Tape: 1 Story: 4 - Cheryl Willis Hudson describes the community of Charlottesville, Virginia

Tape: 1 Story: 5 - Cheryl Willis Hudson describes her mother's family background, pt. 2

Tape: 1 Story: 6 - Cheryl Willis Hudson describes her mother's family background, pt. 3

Tape: 1 Story: 7 - Cheryl Willis Hudson describes her father's family background

Tape: 1 Story: 8 - Cheryl Willis Hudson describes her neighborhood in Portsmouth, Virginia, pt. 1

Tape: 1 Story: 9 - Cheryl Willis Hudson describes her neighborhood in Portsmouth, Virginia, pt. 2

Tape: 2 Story: 1 - Cheryl Willis Hudson remembers dinners with her family

Tape: 2 Story: 2 - Cheryl Willis Hudson describes the African American community in Portsmouth, Virginia

Tape: 2 Story: 3 - Cheryl Willis Hudson describes Mount Hermon Elementary School in Portsmouth, Virginia

Tape: 2 Story: 4 - Cheryl Willis Hudson remembers desegregation in Portsmouth, Virginia

Tape: 2 Story: 5 - Cheryl Willis Hudson describes her extracurricular activities

Tape: 2 Story: 6 - Cheryl Willis Hudson remembers her high school science fair

Tape: 2 Story: 7 - Cheryl Willis Hudson describes her decision to attend Oberlin College in Oberlin, Ohio

Tape: 2 Story: 8 - Cheryl Willis Hudson describes her experiences at Phillips Exeter Academy in Exeter, New Hampshire, pt. 1

Tape: 3 Story: 1 - Cheryl Willis Hudson describes her experiences at Phillips Exeter Academy in Exeter, New Hampshire, pt. 2

Tape: 3 Story: 2 - Cheryl Willis Hudson describes her experiences at Oberlin College in Oberlin, Ohio

Tape: 3 Story: 3 - Cheryl Willis Hudson remembers the Civil Rights Movement in Ohio

Tape: 3 Story: 4 - Cheryl Willis Hudson describes her mother's civic involvement

Tape: 3 Story: 5 - Cheryl Willis Hudson recalls her graduation from Oberlin College

Tape: 3 Story: 6 - Cheryl Willis Hudson describes her political and civil rights affiliations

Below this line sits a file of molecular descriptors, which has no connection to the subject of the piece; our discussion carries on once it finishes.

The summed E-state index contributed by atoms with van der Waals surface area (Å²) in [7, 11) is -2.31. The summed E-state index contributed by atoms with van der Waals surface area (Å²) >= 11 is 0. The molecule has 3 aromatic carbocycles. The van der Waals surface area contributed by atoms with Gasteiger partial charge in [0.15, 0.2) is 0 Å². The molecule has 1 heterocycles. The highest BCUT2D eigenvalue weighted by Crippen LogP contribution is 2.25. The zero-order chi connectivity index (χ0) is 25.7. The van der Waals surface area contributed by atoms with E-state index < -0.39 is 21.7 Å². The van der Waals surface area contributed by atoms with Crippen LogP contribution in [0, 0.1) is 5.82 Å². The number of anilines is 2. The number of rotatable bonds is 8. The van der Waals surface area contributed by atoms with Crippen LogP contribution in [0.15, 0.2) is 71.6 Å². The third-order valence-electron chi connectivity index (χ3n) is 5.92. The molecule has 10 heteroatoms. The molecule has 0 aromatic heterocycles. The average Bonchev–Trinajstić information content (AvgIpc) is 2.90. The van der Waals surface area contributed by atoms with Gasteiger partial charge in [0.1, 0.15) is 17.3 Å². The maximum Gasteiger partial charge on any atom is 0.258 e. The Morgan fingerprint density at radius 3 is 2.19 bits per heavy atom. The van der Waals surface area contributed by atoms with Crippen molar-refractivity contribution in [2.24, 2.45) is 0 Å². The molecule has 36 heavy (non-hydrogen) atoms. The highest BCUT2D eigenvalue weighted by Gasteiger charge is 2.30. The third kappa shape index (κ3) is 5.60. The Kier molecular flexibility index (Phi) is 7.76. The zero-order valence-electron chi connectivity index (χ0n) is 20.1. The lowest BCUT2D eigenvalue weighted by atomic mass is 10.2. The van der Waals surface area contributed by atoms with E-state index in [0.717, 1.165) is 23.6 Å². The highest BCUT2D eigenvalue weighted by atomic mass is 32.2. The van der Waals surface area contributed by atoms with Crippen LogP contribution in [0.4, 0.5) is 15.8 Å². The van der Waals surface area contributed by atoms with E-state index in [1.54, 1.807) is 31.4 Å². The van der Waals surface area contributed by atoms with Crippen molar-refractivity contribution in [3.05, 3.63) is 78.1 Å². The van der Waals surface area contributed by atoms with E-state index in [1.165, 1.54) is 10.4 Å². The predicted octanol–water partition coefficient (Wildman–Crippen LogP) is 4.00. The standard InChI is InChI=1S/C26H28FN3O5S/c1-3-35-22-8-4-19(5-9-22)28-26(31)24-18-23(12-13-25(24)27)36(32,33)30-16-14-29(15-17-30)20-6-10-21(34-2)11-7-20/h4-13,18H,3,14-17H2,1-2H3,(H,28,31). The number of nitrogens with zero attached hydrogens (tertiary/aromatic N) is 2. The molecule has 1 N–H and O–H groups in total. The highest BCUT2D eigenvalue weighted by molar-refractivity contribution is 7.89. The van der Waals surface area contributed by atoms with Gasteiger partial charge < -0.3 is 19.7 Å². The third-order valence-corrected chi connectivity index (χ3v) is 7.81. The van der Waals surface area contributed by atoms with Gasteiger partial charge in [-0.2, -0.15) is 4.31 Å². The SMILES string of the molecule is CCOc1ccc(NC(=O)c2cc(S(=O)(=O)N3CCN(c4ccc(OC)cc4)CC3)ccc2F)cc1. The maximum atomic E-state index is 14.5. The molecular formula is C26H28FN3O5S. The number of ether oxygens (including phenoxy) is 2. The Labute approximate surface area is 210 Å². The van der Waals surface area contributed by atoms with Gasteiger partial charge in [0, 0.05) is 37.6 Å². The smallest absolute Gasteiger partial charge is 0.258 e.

Tape: 3 Story: 7 - Cheryl Willis Hudson remembers the books she read at Oberlin College

Tape: 3 Story: 8 - Cheryl Willis Hudson talks about the importance of African American studies

Tape: 3 Story: 9 - Cheryl Willis Hudson describes her role as art editor at the Houghton Mifflin Company

Tape: 4 Story: 1 - Cheryl Willis Hudson recalls working as a senior designer at Macmillan Publishing Company

Tape: 4 Story: 2 - Cheryl Willis Hudson talks about racial stereotyping in textbooks

Tape: 4 Story: 3 - Cheryl Willis Hudson describes her decision to found Just Us Books, Inc.

Tape: 4 Story: 4 - Cheryl Willis Hudson recalls the publication process for the 'AFRO-BETS ABC Book'

Tape: 4 Story: 5 - Cheryl Willis Hudson recalls the early years of Just Us Books, Inc.

Tape: 4 Story: 6 - Cheryl Willis Hudson recalls her initial successes at Just Us Book, Inc.

Tape: 4 Story: 7 - Cheryl Willis Hudson reflects upon her publications at Just Us Books, Inc.

Tape: 4 Story: 8 - Cheryl Willis Hudson describes her community's support for Just Us Books, Inc.

Tape: 5 Story: 1 - Cheryl Willis Hudson lists Just Us Books, Inc.'s awards

Tape: 5 Story: 2 - Cheryl Willis Hudson describes the distribution of Just Us Books, Inc. publications

Tape: 5 Story: 3 - Cheryl Willis Hudson describes her plans for the future of Just Us Books, Inc.

Tape: 5 Story: 4 - Cheryl Willis Hudson talks about black authors and illustrators of children's book

Tape: 5 Story: 5 - Cheryl Willis Hudson reflects upon her challenges at Just Us Books, Inc.

Tape: 5 Story: 6 - Cheryl Willis Hudson describes how she would like to be remembered

Tape: 5 Story: 7 - Cheryl Willis Hudson reflects upon successful children's books

Tape: 5 Story: 8 - Cheryl Willis Hudson remembers children's books from her childhood

Tape: 5 Story: 9 - Cheryl Willis Hudson narrates her photographs

DASession

1$1

DATape

4$3

DAStory

5$1

DATitle
Cheryl Willis Hudson recalls the early years of Just Us Books, Inc.
Cheryl Willis Hudson describes her experiences at Phillips Exeter Academy in Exeter, New Hampshire, pt. 2
Transcript